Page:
I Cor 1:22-25
The readings today are rich. Each could be the basis for a very long homily. It is a temptation I will resist. God as revealed in the first reading is not a God of relativism, accommodation, negotiation, or adaptation to social trends. The same is true of the Jesus we encounter in John's Gospel.
The Ten Commandments are short and to the point. Among the 'thou shalt nots' are prohibitions against killing, stealing, adultery, and lying. Among the 'thou shalts' we find honoring God's name, keeping holy the sabbath, and honoring one's parents.
"Thou shalt not kill" does not make an exception for abortion because it is called delivery of women’s health care.
“Honor thy father and mother" does make permit asking to have mom or dad, grandma or grandpa put down through what is now called, "physician guided death,' a euphemism I would label hilarious were it not so frightening.
While the prohibition against adultery should be self-evident, it doesn't take long wading in the moral swamp of modern American life to get the idea that it is frequently ignored. The first three commandments lead into the gospel.
"Have no false gods . . . "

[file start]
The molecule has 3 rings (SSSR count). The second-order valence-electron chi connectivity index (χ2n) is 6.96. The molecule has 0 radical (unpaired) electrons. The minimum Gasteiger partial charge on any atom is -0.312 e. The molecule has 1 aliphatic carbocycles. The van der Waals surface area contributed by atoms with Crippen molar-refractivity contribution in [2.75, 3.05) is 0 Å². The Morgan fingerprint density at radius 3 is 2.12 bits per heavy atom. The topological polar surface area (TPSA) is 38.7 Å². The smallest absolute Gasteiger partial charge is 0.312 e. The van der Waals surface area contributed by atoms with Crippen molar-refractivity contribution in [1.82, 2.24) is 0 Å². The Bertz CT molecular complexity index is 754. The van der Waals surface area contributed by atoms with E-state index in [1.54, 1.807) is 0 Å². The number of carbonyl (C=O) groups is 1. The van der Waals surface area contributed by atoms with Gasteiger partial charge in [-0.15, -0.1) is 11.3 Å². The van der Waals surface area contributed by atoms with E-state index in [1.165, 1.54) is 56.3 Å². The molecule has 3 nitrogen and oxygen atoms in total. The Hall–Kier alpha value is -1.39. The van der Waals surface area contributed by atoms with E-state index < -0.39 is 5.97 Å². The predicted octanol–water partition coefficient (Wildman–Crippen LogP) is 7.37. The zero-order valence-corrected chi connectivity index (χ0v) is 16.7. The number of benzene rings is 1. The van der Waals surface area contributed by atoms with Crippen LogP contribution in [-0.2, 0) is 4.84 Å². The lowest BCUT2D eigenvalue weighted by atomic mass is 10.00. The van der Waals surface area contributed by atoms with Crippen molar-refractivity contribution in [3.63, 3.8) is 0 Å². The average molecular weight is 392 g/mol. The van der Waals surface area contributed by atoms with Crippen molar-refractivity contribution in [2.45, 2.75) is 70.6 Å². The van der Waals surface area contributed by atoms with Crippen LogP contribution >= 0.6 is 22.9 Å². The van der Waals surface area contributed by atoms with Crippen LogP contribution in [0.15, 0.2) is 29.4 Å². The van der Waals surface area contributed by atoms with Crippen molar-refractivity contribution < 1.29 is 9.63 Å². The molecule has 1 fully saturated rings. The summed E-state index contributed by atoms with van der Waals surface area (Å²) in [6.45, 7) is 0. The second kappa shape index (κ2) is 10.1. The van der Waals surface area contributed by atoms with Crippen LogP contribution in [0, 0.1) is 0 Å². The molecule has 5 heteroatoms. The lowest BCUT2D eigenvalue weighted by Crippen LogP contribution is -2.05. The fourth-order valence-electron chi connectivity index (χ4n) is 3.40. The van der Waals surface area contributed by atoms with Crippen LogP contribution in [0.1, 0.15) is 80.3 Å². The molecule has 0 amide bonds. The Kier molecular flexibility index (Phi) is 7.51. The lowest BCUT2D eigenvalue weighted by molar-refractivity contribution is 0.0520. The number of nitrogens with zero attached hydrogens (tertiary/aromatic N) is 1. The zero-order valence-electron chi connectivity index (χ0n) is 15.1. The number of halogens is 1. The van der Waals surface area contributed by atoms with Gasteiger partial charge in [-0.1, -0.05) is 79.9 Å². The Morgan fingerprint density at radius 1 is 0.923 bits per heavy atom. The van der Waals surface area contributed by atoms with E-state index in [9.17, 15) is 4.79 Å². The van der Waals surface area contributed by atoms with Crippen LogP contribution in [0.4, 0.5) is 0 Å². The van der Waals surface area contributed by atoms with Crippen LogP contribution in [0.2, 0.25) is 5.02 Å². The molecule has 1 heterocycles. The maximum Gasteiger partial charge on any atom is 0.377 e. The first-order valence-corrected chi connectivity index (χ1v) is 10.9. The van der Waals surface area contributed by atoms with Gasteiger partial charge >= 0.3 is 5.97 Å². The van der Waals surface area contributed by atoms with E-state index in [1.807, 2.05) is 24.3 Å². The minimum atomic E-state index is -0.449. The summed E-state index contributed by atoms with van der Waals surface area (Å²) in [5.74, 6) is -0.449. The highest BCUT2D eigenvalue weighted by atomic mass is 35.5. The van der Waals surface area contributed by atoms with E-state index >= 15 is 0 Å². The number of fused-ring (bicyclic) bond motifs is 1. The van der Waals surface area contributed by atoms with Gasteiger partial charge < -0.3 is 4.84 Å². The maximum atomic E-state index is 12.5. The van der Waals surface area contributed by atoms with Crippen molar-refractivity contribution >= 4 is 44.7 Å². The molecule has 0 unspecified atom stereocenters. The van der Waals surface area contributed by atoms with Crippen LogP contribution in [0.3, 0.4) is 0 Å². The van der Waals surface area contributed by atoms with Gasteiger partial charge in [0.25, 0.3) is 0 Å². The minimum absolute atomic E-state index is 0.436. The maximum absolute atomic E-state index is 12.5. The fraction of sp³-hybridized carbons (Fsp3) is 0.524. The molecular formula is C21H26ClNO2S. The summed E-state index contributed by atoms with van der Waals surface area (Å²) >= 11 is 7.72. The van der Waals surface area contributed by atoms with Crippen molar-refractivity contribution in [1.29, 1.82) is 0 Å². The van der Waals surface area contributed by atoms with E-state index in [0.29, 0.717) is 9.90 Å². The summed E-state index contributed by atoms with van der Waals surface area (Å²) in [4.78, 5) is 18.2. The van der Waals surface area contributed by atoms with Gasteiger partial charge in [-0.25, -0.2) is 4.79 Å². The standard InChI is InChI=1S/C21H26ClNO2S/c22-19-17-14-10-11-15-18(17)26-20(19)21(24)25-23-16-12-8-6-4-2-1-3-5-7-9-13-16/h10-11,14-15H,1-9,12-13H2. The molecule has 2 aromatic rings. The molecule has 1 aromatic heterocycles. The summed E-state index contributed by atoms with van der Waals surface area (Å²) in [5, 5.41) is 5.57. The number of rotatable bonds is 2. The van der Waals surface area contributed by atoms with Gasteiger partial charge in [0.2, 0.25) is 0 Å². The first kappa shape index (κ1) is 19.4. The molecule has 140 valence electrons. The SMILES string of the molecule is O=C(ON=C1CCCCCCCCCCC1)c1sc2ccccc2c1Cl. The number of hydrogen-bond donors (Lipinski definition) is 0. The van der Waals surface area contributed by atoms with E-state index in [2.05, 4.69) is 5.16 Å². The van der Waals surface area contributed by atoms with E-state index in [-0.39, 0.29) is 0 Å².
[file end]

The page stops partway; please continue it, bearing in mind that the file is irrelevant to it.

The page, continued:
This includes the false gods of commerce, sports, and ME.
"Thou shall not take the name of the Lord thy God in vain . . . "
This includes using Jesus' name as punctuation, a punch line, or a filler for the inarticulate.
"Keep holy the Sabbath . . . ." This nicely covers the scene described in today's Gospel.
The second chapter of John‘s Gospel is 25 verses long. In the space between the end of verse 12, the Wedding at Cana, and the beginning of today's reading with verse 13, there is a massive change in tone. This particular gospel reading forces us to confront our ideas of who Jesus is and how He acts. It is not a warm and fuzzy scene. There is no warm, huggy, and smiling Jesus here. For those for whom zeal for God’s house or observance of the commandments is a sometimes thing, for those whose faith and observance shifts with current social trends, the meeting with Jesus here is uncomfortable.
As already mentioned the Jesus of the gospels is not a Jesus of accommodation to current social mores. He is not one to adapt to what people want, to what everyone is doing. "Oh, c'mon Jesus, get with it, everybody is selling animals in the Temple these days." "Keep your religion out of my life." "My body, Myself." "I am the only one who can determine what is moral for me."
The Jesus of the gospels challenged political authorities. He challenged society at large in condemning adultery, divorce and extortion, among others. The Jesus of the gospels called a spade a spade. He did not cave into secular society. He would not tolerate desecration of His Father’s house. We do well to remember that. The scene of Jesus overturning tables in the Temple while driving the money changers out with a whip, bothers many. They are bothered because Jesus is not gentle, affirming, or negotiating. There is no way to manipulate his words to be anything than what they are.